Black History on Nantucket: the African Meeting House


African Meeting House today.

History has a way of hiding in plain sight. If you are a new visitor to Nantucket, it’s possible that you might not even notice the one-room building at the corner of York and Pleasant Street, as you try to figure out how a five-way intersection works.

The African Meeting House at 29 York Street serves as a visual reminder that Nantucket’s history does not begin and end with the Coffins and Starbucks. Nantucket’s history—like it’s people today—is one of varied and diverse experiences. The African Meeting House helps illuminate Nantucket’s rich Black history.

Constructed in 1827 under the African Baptist Society, the African Meeting House is the last remaining public structure central to the African American community of the 18th and 19th Centuries.

The Meeting House property was purchased in 1933 by Florence Higginbotham, a trained cook and domestic worker who had come to Nantucket as a teenager to work in ‘Sconset. Higginbotham owned the property next door, and understood acutely the importance the Meeting House held to the island’s history.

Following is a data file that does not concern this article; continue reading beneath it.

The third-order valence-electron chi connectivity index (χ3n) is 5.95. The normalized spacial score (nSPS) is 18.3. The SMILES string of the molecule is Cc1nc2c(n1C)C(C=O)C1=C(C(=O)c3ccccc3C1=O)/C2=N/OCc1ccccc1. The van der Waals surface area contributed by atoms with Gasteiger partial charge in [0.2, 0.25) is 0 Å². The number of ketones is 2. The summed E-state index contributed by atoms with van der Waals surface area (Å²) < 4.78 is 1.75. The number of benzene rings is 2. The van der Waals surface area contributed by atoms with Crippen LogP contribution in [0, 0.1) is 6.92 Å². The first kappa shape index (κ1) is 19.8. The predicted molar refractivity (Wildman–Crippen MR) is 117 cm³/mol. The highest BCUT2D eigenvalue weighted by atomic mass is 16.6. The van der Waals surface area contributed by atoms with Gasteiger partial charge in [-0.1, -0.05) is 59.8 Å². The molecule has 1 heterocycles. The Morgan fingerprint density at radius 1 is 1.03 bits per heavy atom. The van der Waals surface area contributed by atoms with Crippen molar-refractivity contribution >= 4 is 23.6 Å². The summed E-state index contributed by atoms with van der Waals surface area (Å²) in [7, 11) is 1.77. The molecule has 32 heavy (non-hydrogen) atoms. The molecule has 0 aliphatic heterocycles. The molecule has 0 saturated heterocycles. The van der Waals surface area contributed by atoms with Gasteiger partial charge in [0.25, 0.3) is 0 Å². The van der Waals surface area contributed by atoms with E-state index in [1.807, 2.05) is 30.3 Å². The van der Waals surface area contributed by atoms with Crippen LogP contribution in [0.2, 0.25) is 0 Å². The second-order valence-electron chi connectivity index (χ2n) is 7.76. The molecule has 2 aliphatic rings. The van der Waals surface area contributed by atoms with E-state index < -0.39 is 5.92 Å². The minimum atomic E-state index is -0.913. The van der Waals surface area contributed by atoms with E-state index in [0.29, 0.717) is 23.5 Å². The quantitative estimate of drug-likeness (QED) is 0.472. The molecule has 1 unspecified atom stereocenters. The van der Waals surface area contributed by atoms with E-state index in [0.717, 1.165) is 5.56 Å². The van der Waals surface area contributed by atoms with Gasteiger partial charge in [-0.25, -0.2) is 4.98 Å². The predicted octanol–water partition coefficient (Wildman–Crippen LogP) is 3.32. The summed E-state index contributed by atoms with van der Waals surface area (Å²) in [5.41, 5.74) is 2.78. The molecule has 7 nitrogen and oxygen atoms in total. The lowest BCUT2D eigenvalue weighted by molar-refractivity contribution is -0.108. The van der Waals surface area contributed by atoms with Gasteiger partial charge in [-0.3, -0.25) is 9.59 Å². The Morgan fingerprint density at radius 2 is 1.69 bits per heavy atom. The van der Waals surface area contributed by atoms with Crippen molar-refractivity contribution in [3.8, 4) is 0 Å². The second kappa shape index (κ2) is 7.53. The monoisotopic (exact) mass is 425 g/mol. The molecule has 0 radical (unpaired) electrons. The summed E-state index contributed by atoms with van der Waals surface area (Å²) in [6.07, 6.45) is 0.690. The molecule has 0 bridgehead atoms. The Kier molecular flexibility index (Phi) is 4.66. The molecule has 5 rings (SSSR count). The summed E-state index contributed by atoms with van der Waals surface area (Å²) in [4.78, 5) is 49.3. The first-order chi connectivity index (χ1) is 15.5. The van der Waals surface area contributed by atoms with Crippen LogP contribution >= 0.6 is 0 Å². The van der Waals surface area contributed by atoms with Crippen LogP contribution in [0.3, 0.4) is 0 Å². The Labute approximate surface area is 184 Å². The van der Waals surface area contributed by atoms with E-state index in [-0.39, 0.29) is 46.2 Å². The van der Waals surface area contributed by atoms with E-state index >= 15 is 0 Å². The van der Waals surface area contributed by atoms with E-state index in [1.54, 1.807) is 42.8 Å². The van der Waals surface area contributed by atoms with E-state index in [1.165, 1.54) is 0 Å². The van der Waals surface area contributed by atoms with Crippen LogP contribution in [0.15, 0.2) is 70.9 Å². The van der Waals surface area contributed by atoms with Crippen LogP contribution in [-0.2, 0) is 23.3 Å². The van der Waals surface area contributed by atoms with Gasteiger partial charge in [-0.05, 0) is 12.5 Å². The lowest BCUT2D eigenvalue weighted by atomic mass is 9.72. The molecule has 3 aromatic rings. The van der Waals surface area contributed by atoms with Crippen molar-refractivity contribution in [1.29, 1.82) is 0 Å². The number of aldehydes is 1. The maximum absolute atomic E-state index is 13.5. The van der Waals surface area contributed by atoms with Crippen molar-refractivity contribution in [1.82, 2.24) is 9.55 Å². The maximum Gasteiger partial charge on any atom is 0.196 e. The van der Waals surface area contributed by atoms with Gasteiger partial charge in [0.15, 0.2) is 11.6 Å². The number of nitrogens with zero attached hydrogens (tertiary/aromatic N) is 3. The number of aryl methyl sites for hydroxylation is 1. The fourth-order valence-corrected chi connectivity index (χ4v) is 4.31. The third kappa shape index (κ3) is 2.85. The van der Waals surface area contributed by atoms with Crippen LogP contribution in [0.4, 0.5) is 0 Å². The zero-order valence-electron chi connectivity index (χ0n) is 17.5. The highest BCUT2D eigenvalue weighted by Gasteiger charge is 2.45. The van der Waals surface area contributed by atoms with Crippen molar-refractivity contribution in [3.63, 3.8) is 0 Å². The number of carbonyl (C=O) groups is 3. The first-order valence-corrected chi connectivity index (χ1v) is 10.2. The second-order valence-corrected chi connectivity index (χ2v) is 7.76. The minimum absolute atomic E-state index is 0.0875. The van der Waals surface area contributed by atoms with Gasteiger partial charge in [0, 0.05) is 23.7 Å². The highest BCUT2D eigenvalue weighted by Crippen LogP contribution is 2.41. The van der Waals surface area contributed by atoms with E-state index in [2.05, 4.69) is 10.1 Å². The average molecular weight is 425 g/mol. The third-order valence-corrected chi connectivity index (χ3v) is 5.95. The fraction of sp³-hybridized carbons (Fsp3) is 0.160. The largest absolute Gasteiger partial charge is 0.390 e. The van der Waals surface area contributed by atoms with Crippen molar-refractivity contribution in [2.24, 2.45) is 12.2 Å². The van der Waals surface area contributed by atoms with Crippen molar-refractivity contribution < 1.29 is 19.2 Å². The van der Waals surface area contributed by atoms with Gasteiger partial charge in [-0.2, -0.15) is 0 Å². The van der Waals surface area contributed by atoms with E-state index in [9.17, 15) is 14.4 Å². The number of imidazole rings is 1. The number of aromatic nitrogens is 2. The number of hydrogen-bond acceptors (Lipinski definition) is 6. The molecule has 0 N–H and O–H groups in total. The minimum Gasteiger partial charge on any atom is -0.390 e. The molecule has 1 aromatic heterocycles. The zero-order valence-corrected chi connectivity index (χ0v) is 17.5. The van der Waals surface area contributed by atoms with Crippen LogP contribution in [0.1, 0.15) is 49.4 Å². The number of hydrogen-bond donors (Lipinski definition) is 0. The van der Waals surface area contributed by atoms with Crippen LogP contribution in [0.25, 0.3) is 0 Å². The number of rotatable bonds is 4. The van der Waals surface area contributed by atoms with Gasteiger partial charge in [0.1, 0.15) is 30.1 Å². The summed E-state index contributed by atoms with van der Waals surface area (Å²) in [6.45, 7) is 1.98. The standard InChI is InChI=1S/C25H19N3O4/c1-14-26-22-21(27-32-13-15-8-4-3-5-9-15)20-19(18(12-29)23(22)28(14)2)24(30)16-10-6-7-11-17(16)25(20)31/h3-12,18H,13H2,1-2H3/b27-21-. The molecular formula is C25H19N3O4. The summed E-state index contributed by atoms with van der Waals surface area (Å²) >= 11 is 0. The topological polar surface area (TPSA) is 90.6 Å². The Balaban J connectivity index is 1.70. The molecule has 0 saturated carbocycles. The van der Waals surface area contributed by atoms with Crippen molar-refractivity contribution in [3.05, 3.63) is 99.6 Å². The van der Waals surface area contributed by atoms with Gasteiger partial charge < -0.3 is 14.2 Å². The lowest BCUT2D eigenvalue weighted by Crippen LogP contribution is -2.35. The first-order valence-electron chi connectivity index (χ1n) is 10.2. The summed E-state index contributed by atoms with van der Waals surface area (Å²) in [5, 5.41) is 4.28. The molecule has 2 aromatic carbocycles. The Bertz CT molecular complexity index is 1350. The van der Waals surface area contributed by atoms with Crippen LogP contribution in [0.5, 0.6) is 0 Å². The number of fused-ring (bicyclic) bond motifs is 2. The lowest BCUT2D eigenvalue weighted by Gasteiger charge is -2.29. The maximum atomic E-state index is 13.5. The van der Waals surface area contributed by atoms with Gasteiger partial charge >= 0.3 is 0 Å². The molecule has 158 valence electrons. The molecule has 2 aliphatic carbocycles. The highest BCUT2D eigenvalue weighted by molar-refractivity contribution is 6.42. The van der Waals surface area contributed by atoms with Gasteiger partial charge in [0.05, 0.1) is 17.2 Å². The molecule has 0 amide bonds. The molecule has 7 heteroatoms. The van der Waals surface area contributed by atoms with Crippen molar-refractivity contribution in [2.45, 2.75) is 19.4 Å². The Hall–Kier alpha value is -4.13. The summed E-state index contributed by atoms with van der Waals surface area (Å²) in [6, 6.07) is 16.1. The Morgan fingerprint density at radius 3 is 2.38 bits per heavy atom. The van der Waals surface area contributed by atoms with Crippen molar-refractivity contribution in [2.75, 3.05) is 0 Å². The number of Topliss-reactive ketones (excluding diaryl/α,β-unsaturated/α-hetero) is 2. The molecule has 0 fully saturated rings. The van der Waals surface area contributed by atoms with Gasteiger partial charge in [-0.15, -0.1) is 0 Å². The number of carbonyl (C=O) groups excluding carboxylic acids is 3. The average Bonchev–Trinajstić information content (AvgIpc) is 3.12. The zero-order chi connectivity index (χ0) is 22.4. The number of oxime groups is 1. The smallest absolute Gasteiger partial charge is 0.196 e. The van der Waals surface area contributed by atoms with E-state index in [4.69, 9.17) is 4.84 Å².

African Meeting House from the Historic American Building Survey, 1968. Courtesy of the Nantucket Historical Association.

The Meeting House, like other historic structures on Nantucket, fell into disrepair. However, while other buildings were given new life during the restoration revival that swept Nantucket in the 1960s and 1970s, the Meeting House was not one of them. The room where so many Black Nantucketers had worshiped, been educated, found community, and found strength was now home to bicycles and trucks that leaked oil and stained the floorboards.

The building was of historical importance, and in need of repair. In 1989, Higginbotham’s heir sold the Meeting House property to the Museum of African American History in Boston.

Though the Meeting House had undergone many changes during its history, it retained nearly three-quarters of its original materials. Builders discovered that under the plasterwork was intricate wood fanning in the shape of an inverted ship’s hull. Outlines of pews, long gone, lingered on the walls.

African Meeting House restoration. Courtesy of the Nantucket Historical Association.

After a comprehensive renovation, the African Meeting House re-opened to the public in 1999. Today, it remains an important part of public life on Nantucket. It is a place where lectures are held, music is played, celebrations occur, and questions are asked. You can learn more about the African Meeting House here:


African Meeting House today.
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